The police in NZ have only recently been able to use tasers (I think since 2008), and guns are locked in the trunks of their cars. Naturally, this forces police toward a mentality of de-escalation. Arming cops with tasers has not been uncontroversial, and guns are not brought into the equation by police unless the person they are confronting is known to be armed and dangerous.

On average over the past 10 years, NZ police have killed 0.7 people per year in a country with a population around the same as Colorado. That yearly rate is more than 10 to 20 times that in Colorado, depending on the year.

Another telling historical fact. The word “force” to describe New Zealand’s "police force," was officially removed from the description in 1958.

Finally, contrast police recruitment in NZ (New Cops) with police recruitment in the US (NYPD, US Capital Police)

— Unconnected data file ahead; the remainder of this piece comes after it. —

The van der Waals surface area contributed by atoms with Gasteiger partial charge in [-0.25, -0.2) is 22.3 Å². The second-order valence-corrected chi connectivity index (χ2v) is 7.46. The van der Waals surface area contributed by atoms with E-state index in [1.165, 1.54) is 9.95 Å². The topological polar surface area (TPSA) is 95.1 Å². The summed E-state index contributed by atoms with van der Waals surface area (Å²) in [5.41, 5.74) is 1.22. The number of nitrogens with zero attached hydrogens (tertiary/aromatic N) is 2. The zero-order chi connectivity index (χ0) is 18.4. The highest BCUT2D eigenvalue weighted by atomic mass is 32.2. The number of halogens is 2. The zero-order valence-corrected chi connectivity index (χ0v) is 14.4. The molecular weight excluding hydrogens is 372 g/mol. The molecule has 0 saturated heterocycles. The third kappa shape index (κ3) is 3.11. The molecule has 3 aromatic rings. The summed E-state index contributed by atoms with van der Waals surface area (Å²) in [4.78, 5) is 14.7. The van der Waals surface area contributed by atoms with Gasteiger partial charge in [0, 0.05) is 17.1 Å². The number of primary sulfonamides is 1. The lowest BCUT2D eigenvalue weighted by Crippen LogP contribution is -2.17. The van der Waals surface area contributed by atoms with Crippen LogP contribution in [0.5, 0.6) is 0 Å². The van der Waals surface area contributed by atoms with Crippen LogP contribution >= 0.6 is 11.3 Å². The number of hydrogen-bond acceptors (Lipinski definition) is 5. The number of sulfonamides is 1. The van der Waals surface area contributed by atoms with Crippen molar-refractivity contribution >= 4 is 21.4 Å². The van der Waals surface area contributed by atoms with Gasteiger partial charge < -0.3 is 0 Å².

New Cops - Entry Requirements         image

The contrast between their web pages is stark.

On the NZ page (above left), we have a smiling woman in her early 20s with untidy hair, with a focus on friendliness and preventing problems before they happen, with headings like, "A strong desire to help" and "No worries." When they say they “don't want cookie-cutter cops,” that they are looking for folks with different backgrounds, experiences and interests, working towards the same goal, who have empathy and ability to solve problems, it seems actually believable. Sure, all web pages are essentially marketing, but this matches what I see on the street here, where cops are often talking side by side on the street, standing with people they've pulled over, going over something on a clipboard.

On the US pages, I see un-smiling faces, postures of preparation bordering on aggression, and worded messages that convey "toughness, pride, honour, authority." I also perceive a combination with nationalism.

I see a lot of well-intentioned libertarian folks blaming police abuse on what they think are unique problems in America, such as the drug war. Conversely, conservatives blame "thuggishness" among ethnic minorities. Liberals blame racism.

But New Zealand also has drugs and it also has a lot of impoverished ethnic minorities. The prison population is higher among these ethnic groups in NZ also, and it's universally acknowledged and widely discussed. One could mistake that for racism.